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University of Wisconsin-Madison

R35 Grant Accelerates New Molecule Discovery

Jason Kwan at his lab counter
Jason Kwan, assistant professor in the Pharmaceutical Sciences Division of the University of Wisconsin–Madison School of Pharmacy.

With NIH funding, Assistant Professor Jason Kwan explores new methods to discover drug candidates

By Mary Magnuson

“It was a real shock to me to learn in pharmacy school that a lot of these drugs we use are made by bacteria,” says Jason Kwan, an assistant professor in the University of Wisconsin–Madison School of Pharmacy’s Pharmaceutical Sciences Division. “And not only that — they have incredibly weird and wonderful structures that no synthetic chemist would ever think to make if it weren’t for natural molecules like that.”

Since that initial spark for natural products research, Kwan has become a leading researcher in the field, even earning a prestigious Faculty Early Career Development (CAREER) award from the National Science Foundation earlier this year, which is granted to the country’s top young faculty in support of innovative research and their development as academic role models. Through that award, he began work to develop new bioinformatics approaches to explore microbial communities.

Now, through a new five-year R35 Maximizing Investigators’ Research Award (MIRA) from the National Institutes of Health, he will be developing new ways of discovering and obtaining small molecules from cultured and uncultured natural sources, which will ultimately increase the new drug candidates that can be used to treat conditions ranging from bacterial and fungal infections to cancer.

Kwan studies a variety of organisms, from beetles to aquatic creatures, but one thing they all have in common is a symbiotic relationship with different bacteria. These bacteria produce compounds to benefit the host organism, and many of these compounds could have antibiotic uses in humans, Kwan says.

Because of the growing problem of antibiotic resistance Kwan said it’s important to explore other sources of potential antibiotics in order to treat resistant infections. Although there are is an estimated 1 trillion species of bacteria, the vast majority of antibiotics trace back to a single phylum: actinobacteria. Because of established methods to grow actinobacteria from environments such as soil, they have been so well-mined that when scientists return to them in search of a new potential antibiotic, 99 percent of the time, they rediscover an existing compound.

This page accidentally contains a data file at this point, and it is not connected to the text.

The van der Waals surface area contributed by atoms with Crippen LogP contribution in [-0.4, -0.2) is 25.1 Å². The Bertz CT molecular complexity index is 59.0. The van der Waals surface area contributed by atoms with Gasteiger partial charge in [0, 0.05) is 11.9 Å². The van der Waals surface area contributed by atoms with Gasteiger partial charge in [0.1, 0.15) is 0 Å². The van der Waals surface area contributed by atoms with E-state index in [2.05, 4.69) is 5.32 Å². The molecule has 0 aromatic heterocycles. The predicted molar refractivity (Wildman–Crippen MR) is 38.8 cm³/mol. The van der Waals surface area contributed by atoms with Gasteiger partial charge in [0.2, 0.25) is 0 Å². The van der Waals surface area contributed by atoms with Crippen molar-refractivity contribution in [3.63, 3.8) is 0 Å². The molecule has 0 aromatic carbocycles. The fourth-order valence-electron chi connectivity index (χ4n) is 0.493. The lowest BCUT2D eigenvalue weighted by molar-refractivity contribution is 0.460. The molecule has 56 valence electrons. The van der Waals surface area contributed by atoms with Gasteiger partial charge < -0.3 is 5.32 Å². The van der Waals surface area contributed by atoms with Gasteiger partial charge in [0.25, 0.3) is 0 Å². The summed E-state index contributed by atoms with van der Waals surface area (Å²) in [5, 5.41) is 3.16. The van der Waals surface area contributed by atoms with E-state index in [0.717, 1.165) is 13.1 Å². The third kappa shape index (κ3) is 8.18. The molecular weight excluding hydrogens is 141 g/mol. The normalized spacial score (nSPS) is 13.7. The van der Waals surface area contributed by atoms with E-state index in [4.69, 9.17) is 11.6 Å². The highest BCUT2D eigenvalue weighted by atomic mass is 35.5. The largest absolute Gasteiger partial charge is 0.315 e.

“There are lots of interesting innovations that can be made from looking at how evolution has solved certain problems.”
—Jason Kwan

However, since bacteria involved in the host-symbiote interactions that Kwan is exploring aren’t as “well-mined” or as heavily studied as actinobacteria, there’s a much higher chance of discovering new potential antibiotics, Kwan says. Importantly, looking in underexplored environments increases the chances of finding novel structures — unlike the many derived from actinobacteria — meaning bacteria wouldn’t already have resistant strategies in place.

“There are countless bacterial species that we can’t actually grow in the lab,” Kwan says. “For example, a lot of bacteria that make interesting molecules are unculturable because they’ve been in a symbiotic relationship with a higher organism like a beetle for millions of years.”

Through the MIRA grant, one of the strategies Kwan will be using to make new molecules from these uncultured bacteria is directed evolution, to aim to narrow that million-year gap. Another way is through sequence analysis.

The Kwan Lab uses culture-independent metagenomic sequencing, a technique that allows him to examine these natural, biological compounds and how they’re created by their environment. When harvesting samples from soil, or an insect host, the molecular sample will likely be contaminated by DNA or RNA from the other organisms in the environment, which means sequencing DNA can result in a confusing jumble of DNA fragments. With metagenomic sequencing, however, Kwan uses additional data analysis to piece together bits of genetic code from thousands of organisms at ones and examine the ways they interact.

Through the bioinformatics work his CAREER award enabled, Kwan also sought to enhance metagenomic analysis — which, in many ways, is similar to putting together a jigsaw puzzle made of a few billion pieces.

While the process isn’t perfect, Kwan says it’s a step forward because out of the trillion bacterial genomes that likely exist, each bearing unique adaptations to challenges found in nature, only a miniscule portion have been explored.

“There are lots of interesting innovations that can be made from looking at how evolution has solved certain problems. A lot of the problems that bacteria have growing in a mixed environment are kind of similar to problems we have in terms of infection,” Kwan says.